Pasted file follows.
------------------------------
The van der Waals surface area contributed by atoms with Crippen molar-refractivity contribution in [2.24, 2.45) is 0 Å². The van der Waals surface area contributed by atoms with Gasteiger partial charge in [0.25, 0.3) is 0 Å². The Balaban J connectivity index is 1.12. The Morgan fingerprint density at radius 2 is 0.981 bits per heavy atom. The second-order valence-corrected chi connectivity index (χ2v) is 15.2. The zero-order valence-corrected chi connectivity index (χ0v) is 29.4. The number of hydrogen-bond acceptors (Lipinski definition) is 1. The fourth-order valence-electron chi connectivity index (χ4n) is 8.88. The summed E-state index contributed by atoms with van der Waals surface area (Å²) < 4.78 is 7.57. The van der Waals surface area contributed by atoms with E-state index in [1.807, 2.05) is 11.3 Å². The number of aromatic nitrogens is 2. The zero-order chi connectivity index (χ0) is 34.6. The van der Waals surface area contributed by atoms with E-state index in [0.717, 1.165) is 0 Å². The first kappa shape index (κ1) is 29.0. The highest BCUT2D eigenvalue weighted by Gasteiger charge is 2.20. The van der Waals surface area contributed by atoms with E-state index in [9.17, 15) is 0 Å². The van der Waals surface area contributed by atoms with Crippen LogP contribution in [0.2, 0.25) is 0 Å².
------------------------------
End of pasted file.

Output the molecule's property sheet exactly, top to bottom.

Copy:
The van der Waals surface area contributed by atoms with Crippen molar-refractivity contribution in [2.24, 2.45) is 0 Å². The van der Waals surface area contributed by atoms with Gasteiger partial charge in [0.25, 0.3) is 0 Å². The Balaban J connectivity index is 1.12. The Morgan fingerprint density at radius 2 is 0.981 bits per heavy atom. The second-order valence-corrected chi connectivity index (χ2v) is 15.2. The zero-order valence-corrected chi connectivity index (χ0v) is 29.4. The number of hydrogen-bond acceptors (Lipinski definition) is 1. The fourth-order valence-electron chi connectivity index (χ4n) is 8.88. The summed E-state index contributed by atoms with van der Waals surface area (Å²) < 4.78 is 7.57. The van der Waals surface area contributed by atoms with E-state index in [1.807, 2.05) is 11.3 Å². The number of aromatic nitrogens is 2. The zero-order chi connectivity index (χ0) is 34.6. The van der Waals surface area contributed by atoms with E-state index in [0.717, 1.165) is 0 Å². The first kappa shape index (κ1) is 29.0. The highest BCUT2D eigenvalue weighted by Gasteiger charge is 2.20. The van der Waals surface area contributed by atoms with E-state index in [9.17, 15) is 0 Å². The van der Waals surface area contributed by atoms with Crippen LogP contribution in [0.2, 0.25) is 0 Å².